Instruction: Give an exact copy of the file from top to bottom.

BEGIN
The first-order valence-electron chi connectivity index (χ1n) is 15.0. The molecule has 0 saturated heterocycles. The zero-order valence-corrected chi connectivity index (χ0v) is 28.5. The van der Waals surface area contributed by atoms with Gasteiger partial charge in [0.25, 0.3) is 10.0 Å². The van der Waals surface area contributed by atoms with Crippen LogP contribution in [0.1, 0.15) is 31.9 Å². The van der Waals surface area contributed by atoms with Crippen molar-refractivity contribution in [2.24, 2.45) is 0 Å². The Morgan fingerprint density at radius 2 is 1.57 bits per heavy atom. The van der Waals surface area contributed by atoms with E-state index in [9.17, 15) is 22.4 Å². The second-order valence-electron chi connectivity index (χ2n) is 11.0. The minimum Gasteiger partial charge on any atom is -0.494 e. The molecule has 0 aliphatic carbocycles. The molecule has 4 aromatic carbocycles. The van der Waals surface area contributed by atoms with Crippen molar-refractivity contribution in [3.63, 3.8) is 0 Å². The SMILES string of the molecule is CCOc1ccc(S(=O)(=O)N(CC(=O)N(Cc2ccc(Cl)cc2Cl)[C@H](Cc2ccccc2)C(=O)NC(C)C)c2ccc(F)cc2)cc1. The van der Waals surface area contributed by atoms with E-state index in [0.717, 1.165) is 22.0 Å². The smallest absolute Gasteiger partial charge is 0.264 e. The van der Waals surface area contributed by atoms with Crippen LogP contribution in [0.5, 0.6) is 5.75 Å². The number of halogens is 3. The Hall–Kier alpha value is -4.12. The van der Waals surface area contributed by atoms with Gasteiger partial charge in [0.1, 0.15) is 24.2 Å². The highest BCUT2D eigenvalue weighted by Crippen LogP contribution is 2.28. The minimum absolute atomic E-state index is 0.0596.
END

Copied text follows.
The first-order valence-electron chi connectivity index (χ1n) is 15.0. The molecule has 0 saturated heterocycles. The zero-order valence-corrected chi connectivity index (χ0v) is 28.5. The van der Waals surface area contributed by atoms with Gasteiger partial charge in [0.25, 0.3) is 10.0 Å². The van der Waals surface area contributed by atoms with Crippen LogP contribution in [0.1, 0.15) is 31.9 Å². The van der Waals surface area contributed by atoms with Crippen molar-refractivity contribution in [2.24, 2.45) is 0 Å². The Morgan fingerprint density at radius 2 is 1.57 bits per heavy atom. The van der Waals surface area contributed by atoms with E-state index in [9.17, 15) is 22.4 Å². The second-order valence-electron chi connectivity index (χ2n) is 11.0. The minimum Gasteiger partial charge on any atom is -0.494 e. The molecule has 0 aliphatic carbocycles. The molecule has 4 aromatic carbocycles. The van der Waals surface area contributed by atoms with Crippen molar-refractivity contribution in [3.63, 3.8) is 0 Å². The SMILES string of the molecule is CCOc1ccc(S(=O)(=O)N(CC(=O)N(Cc2ccc(Cl)cc2Cl)[C@H](Cc2ccccc2)C(=O)NC(C)C)c2ccc(F)cc2)cc1. The van der Waals surface area contributed by atoms with E-state index in [0.717, 1.165) is 22.0 Å². The smallest absolute Gasteiger partial charge is 0.264 e. The van der Waals surface area contributed by atoms with Crippen LogP contribution in [0.5, 0.6) is 5.75 Å². The number of halogens is 3. The Hall–Kier alpha value is -4.12. The van der Waals surface area contributed by atoms with Gasteiger partial charge in [0.1, 0.15) is 24.2 Å². The highest BCUT2D eigenvalue weighted by Crippen LogP contribution is 2.28. The minimum absolute atomic E-state index is 0.0596.